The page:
Whatever you do, don't throw Michael Mann's Heat (or God forbid, The Godfather II) into the DVD player prior to venturing off to your local theater to see Righteous Kill. Part of you might want to watch the film that last featured Robert De Niro and Al Pacino opposite one another to get you in the mood, but you'll surely be disappointed when the popcorn's run out and what you're watching on the big screen doesn't even belong in the same conversation as the film you just watched at home. That's because Righteous Kill is a predictable pile of pass me the paycheck, with both De Niro and Pacino phoning in a combination of past performances -- of men with tough, no-nonsense New York City exteriors and sly, slickly-delivered one-liners. This isn't the De Niro and Pacino of old ... it is, unfortunately, the older De Niro and Pacino.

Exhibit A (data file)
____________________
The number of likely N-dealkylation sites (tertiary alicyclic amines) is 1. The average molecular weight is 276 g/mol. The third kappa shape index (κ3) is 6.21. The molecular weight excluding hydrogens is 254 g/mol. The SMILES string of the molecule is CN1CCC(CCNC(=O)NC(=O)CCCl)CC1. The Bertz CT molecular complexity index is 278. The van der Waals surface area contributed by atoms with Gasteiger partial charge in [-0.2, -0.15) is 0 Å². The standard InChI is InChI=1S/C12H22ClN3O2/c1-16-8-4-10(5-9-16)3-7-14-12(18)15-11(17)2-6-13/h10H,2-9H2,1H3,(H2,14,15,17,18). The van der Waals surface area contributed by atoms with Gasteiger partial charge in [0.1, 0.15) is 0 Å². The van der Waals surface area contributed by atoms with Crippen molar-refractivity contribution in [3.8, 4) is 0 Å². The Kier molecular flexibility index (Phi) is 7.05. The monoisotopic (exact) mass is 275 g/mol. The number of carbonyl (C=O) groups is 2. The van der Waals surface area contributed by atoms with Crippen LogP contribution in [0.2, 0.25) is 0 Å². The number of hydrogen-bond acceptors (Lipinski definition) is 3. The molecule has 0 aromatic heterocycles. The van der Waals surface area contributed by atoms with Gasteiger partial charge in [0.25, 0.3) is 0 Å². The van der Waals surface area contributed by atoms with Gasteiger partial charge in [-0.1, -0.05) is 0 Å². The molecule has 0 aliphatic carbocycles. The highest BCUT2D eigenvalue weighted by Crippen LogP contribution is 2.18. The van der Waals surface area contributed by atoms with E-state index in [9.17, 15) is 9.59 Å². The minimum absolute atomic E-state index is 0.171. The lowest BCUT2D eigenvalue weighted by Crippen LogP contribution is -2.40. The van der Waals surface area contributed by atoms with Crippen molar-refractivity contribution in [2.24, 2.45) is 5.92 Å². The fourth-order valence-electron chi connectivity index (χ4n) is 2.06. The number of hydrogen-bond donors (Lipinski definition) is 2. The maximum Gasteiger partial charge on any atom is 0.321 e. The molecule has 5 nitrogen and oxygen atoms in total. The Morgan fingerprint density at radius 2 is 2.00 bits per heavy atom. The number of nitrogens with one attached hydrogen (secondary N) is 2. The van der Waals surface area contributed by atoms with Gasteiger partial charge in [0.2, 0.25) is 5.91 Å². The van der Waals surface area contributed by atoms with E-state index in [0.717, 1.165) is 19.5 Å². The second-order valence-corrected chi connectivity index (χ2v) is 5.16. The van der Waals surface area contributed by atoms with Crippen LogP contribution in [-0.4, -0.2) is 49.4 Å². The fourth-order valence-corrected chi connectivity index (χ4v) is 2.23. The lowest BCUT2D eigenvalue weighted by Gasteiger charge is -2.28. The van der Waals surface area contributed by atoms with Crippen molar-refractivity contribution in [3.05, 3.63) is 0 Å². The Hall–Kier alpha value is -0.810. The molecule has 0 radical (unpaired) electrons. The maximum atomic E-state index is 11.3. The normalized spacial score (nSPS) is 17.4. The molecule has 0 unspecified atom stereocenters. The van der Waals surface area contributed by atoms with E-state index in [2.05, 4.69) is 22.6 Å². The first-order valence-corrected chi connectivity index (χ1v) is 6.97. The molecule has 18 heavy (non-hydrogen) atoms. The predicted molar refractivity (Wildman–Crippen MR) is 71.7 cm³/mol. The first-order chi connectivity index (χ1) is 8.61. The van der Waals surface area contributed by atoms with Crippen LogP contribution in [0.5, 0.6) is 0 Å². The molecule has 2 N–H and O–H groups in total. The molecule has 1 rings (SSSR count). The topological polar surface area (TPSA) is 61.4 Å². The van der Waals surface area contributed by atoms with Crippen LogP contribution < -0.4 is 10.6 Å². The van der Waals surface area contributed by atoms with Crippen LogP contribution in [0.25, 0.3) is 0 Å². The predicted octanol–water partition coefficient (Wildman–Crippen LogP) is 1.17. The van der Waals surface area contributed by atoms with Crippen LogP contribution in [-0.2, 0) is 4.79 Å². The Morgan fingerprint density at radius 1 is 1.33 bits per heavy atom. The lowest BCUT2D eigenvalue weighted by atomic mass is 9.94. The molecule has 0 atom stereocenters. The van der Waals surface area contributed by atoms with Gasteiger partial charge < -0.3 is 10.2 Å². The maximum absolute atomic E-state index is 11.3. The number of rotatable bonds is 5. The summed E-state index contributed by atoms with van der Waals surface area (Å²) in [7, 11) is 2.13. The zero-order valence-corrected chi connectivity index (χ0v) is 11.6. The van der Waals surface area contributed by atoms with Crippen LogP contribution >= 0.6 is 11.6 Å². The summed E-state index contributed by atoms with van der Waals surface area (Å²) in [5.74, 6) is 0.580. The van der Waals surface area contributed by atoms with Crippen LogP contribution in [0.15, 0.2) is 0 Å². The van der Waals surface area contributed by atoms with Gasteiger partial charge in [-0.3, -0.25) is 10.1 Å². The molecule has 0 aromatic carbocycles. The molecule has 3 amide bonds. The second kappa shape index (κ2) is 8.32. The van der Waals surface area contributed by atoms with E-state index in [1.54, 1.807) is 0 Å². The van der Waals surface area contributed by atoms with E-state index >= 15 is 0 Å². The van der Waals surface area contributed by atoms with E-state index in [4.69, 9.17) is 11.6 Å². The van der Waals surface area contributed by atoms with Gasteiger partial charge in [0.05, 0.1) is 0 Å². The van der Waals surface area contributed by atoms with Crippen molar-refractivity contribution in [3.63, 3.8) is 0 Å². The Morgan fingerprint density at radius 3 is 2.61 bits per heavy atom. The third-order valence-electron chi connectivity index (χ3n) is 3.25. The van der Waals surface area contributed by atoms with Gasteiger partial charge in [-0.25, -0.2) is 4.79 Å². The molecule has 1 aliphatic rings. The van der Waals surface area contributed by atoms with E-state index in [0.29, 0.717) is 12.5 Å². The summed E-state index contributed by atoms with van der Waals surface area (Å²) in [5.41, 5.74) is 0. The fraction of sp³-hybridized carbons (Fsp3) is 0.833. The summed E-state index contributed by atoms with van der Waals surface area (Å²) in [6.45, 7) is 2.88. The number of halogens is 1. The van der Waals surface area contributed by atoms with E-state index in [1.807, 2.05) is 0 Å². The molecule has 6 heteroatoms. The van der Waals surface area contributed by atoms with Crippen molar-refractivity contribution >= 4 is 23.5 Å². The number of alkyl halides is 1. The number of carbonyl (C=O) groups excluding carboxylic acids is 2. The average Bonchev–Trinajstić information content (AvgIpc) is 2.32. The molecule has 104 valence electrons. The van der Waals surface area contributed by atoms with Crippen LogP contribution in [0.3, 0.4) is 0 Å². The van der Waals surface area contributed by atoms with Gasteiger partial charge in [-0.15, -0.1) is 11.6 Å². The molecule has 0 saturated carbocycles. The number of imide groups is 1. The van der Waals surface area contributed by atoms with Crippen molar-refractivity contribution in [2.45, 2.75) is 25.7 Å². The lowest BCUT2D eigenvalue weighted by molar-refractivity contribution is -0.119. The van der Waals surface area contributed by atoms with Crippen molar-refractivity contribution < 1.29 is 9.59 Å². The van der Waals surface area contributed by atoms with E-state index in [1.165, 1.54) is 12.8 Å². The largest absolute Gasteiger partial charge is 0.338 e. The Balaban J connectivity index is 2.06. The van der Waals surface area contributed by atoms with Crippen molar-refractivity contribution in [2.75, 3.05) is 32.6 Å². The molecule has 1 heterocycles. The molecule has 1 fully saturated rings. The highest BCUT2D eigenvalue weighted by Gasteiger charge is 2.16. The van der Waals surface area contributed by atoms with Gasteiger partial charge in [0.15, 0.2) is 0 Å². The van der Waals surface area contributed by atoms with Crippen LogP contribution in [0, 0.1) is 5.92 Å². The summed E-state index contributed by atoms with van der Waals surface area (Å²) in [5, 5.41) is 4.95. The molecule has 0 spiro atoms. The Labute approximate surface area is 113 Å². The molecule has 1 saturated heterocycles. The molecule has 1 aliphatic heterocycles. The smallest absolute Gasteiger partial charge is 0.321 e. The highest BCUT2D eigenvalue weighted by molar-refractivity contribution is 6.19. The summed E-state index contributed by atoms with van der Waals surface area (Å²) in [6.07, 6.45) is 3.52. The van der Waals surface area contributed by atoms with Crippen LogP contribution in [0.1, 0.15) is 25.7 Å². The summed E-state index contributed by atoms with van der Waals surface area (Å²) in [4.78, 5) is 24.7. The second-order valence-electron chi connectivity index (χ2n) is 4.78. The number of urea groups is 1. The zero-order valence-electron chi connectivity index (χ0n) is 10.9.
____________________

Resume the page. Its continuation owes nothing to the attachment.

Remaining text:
Since Righteous Kill was written by Russell Gewirtz, there are definitely similarities between this and his last script, Inside Man -- both films are about men who do bad things for the good of the people. Righteous Kill opens with a voice-over from Detective Turk (De Niro) against some grainy, black-and-white video. Turk tells us he's killed 14 people during his years as an NYPD cop ("most people respect the badge ... everyone respects the gun"), but they were all lowlife thugs who deserved it. After some quick-yet-stylish (and somewhat annoying) cuts back and forth through time, we finally arrive at a pretty standard whodunnit with both Turk and his partner Rooster (Pacino) hot on the tail of a serial killer who leaves the equivalent of third-grade poetry with each of his victims. Roses are red, violets are blue ... I guessed all of Act III and so will you.